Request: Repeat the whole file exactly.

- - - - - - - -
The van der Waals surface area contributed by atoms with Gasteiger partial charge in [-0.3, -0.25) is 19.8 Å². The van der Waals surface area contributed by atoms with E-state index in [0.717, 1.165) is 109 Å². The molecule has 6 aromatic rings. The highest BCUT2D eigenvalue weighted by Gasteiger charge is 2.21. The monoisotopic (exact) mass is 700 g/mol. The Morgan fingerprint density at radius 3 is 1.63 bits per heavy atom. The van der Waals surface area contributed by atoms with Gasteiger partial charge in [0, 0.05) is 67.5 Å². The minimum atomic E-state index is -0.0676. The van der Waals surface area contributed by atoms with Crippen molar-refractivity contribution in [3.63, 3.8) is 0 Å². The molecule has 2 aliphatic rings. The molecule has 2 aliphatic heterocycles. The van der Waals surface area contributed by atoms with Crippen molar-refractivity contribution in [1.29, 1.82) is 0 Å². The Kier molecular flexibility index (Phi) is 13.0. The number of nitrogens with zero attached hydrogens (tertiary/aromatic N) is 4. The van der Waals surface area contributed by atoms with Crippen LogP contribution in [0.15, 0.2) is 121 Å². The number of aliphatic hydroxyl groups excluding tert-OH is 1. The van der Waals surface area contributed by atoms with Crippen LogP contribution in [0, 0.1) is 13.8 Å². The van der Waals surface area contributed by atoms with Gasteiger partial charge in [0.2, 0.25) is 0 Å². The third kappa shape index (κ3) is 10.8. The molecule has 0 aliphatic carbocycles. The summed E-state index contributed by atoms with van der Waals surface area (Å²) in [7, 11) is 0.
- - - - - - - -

The van der Waals surface area contributed by atoms with Gasteiger partial charge in [-0.3, -0.25) is 19.8 Å². The van der Waals surface area contributed by atoms with E-state index in [0.717, 1.165) is 109 Å². The molecule has 6 aromatic rings. The highest BCUT2D eigenvalue weighted by Gasteiger charge is 2.21. The monoisotopic (exact) mass is 700 g/mol. The Morgan fingerprint density at radius 3 is 1.63 bits per heavy atom. The van der Waals surface area contributed by atoms with Gasteiger partial charge in [0, 0.05) is 67.5 Å². The minimum atomic E-state index is -0.0676. The van der Waals surface area contributed by atoms with Crippen molar-refractivity contribution in [3.63, 3.8) is 0 Å². The molecule has 2 aliphatic rings. The molecule has 2 aliphatic heterocycles. The van der Waals surface area contributed by atoms with Crippen molar-refractivity contribution in [1.29, 1.82) is 0 Å². The Kier molecular flexibility index (Phi) is 13.0. The number of nitrogens with zero attached hydrogens (tertiary/aromatic N) is 4. The van der Waals surface area contributed by atoms with Crippen LogP contribution in [0.15, 0.2) is 121 Å². The number of aliphatic hydroxyl groups excluding tert-OH is 1. The van der Waals surface area contributed by atoms with Crippen LogP contribution in [0, 0.1) is 13.8 Å². The van der Waals surface area contributed by atoms with Gasteiger partial charge in [0.2, 0.25) is 0 Å². The third kappa shape index (κ3) is 10.8. The molecule has 0 aliphatic carbocycles. The summed E-state index contributed by atoms with van der Waals surface area (Å²) in [7, 11) is 0.